The experience that a gamer has on an iPhone compared to a gaming console is dramatically different. Developers need to be aware of the limitations a smaller screen has on the overall experience and create apps that are designed for the particular device. Engaging with a game should be easy and seamless for users, and according to Jason Kapalka, co-founder and chief creative officer at PopCap Games, Inc., it’s important to remember that “iPhones aren’t PCs or consoles.” Seems glaringly obvious, but what developers often overlook is that people use apps on their mobile devices much differently than they do on a more interactive gaming device like the Wii or Xbox.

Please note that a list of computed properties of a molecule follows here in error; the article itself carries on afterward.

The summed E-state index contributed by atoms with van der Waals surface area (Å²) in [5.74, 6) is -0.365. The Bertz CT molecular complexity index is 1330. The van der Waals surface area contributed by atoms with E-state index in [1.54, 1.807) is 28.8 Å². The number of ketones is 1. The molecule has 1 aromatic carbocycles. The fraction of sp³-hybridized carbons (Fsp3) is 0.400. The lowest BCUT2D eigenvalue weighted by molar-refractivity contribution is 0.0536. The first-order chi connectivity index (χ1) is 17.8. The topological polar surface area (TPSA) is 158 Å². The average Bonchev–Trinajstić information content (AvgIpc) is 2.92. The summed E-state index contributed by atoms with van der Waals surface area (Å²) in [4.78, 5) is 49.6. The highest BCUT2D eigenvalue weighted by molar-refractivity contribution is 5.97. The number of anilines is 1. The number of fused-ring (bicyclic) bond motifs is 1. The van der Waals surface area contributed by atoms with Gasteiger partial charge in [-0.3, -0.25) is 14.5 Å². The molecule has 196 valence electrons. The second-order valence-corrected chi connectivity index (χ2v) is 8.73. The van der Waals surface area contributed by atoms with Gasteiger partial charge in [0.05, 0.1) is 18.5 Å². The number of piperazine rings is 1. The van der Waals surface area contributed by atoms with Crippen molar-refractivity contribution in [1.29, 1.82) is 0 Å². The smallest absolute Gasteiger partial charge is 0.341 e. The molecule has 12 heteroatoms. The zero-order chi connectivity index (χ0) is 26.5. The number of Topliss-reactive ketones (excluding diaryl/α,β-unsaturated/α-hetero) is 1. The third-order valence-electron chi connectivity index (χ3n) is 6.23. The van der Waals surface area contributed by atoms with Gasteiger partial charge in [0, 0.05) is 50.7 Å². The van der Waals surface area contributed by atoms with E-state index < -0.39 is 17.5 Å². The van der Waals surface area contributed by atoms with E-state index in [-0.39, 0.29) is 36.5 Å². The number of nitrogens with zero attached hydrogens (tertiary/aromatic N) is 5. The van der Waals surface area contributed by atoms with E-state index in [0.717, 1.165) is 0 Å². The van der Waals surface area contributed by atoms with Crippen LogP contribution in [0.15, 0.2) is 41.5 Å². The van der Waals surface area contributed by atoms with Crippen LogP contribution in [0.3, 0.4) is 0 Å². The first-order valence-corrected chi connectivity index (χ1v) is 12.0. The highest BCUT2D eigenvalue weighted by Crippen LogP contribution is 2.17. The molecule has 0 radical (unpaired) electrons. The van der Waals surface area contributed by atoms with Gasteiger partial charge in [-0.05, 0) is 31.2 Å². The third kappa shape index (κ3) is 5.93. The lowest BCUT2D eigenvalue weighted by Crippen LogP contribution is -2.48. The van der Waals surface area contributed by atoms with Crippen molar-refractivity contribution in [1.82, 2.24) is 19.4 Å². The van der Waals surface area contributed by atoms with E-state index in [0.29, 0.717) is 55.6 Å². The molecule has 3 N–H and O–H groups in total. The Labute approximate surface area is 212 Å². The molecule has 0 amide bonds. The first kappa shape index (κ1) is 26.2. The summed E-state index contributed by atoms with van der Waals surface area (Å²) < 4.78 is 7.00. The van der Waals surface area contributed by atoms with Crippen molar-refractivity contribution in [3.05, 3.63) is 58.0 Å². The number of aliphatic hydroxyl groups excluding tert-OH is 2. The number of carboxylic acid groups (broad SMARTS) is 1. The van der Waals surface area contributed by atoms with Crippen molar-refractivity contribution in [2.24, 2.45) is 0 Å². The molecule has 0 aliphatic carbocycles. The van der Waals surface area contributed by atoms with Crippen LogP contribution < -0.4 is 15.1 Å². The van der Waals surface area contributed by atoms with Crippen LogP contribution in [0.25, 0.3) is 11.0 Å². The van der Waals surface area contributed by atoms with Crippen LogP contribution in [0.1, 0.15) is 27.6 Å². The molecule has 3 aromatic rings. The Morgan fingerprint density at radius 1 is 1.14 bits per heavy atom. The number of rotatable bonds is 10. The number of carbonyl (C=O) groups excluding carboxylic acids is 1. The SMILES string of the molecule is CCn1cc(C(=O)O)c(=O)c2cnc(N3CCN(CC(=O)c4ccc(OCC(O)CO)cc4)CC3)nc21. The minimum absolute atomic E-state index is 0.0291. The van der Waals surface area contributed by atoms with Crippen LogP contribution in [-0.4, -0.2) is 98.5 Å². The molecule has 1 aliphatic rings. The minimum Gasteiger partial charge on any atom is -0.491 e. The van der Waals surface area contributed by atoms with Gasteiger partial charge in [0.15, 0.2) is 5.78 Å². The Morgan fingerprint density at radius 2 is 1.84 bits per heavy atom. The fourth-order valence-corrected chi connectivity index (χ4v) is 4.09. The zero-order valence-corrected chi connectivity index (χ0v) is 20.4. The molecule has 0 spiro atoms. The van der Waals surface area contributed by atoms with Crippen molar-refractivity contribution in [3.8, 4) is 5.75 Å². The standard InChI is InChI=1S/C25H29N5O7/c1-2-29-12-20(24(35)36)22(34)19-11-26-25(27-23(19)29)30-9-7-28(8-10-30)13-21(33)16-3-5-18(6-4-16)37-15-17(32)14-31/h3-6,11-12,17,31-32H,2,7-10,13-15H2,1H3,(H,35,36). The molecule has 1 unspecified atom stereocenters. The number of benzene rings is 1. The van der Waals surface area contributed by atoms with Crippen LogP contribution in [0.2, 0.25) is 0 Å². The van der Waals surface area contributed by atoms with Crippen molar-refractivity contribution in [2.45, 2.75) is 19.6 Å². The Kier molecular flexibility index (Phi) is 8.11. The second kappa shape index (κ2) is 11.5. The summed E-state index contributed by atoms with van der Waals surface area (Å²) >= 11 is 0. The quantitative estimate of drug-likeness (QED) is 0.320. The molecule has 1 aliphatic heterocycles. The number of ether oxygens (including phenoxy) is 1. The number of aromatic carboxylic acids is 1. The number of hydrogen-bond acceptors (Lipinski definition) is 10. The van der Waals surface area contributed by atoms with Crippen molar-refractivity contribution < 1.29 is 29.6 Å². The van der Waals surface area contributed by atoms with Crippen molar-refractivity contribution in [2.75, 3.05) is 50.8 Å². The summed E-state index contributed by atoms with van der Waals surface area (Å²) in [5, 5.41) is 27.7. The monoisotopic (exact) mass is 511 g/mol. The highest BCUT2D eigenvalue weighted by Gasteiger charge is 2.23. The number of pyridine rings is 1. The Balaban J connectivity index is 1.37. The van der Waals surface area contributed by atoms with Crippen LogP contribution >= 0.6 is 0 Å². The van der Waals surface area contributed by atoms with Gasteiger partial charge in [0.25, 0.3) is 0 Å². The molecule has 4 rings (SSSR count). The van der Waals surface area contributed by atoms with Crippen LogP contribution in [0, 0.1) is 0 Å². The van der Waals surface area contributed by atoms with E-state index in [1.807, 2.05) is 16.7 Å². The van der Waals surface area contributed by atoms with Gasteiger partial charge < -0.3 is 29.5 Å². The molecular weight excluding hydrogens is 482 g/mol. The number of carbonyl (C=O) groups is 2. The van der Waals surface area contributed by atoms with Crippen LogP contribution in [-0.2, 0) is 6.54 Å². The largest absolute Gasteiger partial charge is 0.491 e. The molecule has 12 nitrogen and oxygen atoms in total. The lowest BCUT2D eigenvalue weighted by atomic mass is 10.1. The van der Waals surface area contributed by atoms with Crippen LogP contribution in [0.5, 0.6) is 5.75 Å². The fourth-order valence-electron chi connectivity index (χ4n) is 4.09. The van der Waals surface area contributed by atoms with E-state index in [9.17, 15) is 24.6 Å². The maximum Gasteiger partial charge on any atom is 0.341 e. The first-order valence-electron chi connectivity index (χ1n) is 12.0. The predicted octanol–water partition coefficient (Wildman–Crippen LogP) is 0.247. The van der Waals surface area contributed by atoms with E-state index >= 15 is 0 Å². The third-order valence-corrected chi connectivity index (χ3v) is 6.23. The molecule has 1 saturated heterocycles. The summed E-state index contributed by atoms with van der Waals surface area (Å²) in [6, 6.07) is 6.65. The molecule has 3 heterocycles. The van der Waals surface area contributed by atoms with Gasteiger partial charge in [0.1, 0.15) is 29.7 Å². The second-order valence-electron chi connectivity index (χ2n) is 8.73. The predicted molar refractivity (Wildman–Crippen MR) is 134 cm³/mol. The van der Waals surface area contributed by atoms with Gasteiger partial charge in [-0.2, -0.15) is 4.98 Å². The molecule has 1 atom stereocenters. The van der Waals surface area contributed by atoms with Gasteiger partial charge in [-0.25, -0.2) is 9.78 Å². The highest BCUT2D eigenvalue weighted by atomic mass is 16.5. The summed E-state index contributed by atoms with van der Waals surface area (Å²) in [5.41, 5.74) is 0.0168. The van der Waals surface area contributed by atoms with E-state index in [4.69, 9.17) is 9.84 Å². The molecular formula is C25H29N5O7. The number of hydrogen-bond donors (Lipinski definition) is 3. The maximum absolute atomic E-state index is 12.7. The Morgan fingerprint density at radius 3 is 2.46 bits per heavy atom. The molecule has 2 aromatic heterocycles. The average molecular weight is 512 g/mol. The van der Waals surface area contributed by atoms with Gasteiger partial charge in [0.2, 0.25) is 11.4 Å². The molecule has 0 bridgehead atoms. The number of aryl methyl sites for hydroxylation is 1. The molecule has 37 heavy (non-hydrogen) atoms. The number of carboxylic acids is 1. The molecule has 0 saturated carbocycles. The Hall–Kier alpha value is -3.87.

“When we built Bejeweled and Plants vs. Zombies for the iPhone, we spent a lot of time making sure the controls felt right on the touchscreen. There are lots of iPhone and iPad games that have amazing graphics and great depth, but if the controls are awkward or frustrating on a touchscreen device, none of that matters.”
See the Potential for the Platform
Rob Murray, CEO of Firemint Pty Ltd and developer of Flight Control, urges developers to not only take the platform’s limitations into consideration, but more importantly, look beyond the limitations to see where the potential lies. “Why do people want to play a particular type of game on this device? What makes it more compelling than a desktop or console?”